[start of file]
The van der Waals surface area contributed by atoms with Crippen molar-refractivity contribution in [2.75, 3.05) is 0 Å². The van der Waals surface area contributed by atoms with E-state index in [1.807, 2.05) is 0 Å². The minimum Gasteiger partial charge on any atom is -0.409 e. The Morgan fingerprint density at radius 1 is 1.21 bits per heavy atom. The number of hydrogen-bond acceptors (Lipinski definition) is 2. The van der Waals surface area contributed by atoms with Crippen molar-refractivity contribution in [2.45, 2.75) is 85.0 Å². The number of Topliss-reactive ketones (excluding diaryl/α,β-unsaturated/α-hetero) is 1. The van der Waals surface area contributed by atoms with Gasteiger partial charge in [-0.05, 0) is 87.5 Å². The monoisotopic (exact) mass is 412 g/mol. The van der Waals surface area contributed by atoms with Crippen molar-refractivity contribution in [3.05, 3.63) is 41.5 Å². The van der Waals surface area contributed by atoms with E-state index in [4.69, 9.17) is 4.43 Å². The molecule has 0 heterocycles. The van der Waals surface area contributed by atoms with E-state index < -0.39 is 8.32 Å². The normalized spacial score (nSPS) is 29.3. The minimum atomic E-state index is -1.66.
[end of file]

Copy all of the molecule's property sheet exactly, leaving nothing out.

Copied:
The van der Waals surface area contributed by atoms with Crippen molar-refractivity contribution in [2.75, 3.05) is 0 Å². The van der Waals surface area contributed by atoms with E-state index in [1.807, 2.05) is 0 Å². The minimum Gasteiger partial charge on any atom is -0.409 e. The Morgan fingerprint density at radius 1 is 1.21 bits per heavy atom. The number of hydrogen-bond acceptors (Lipinski definition) is 2. The van der Waals surface area contributed by atoms with Crippen molar-refractivity contribution in [2.45, 2.75) is 85.0 Å². The number of Topliss-reactive ketones (excluding diaryl/α,β-unsaturated/α-hetero) is 1. The van der Waals surface area contributed by atoms with Gasteiger partial charge in [-0.05, 0) is 87.5 Å². The monoisotopic (exact) mass is 412 g/mol. The van der Waals surface area contributed by atoms with Crippen molar-refractivity contribution in [3.05, 3.63) is 41.5 Å². The van der Waals surface area contributed by atoms with E-state index in [4.69, 9.17) is 4.43 Å². The molecule has 0 heterocycles. The van der Waals surface area contributed by atoms with E-state index < -0.39 is 8.32 Å². The normalized spacial score (nSPS) is 29.3. The minimum atomic E-state index is -1.66.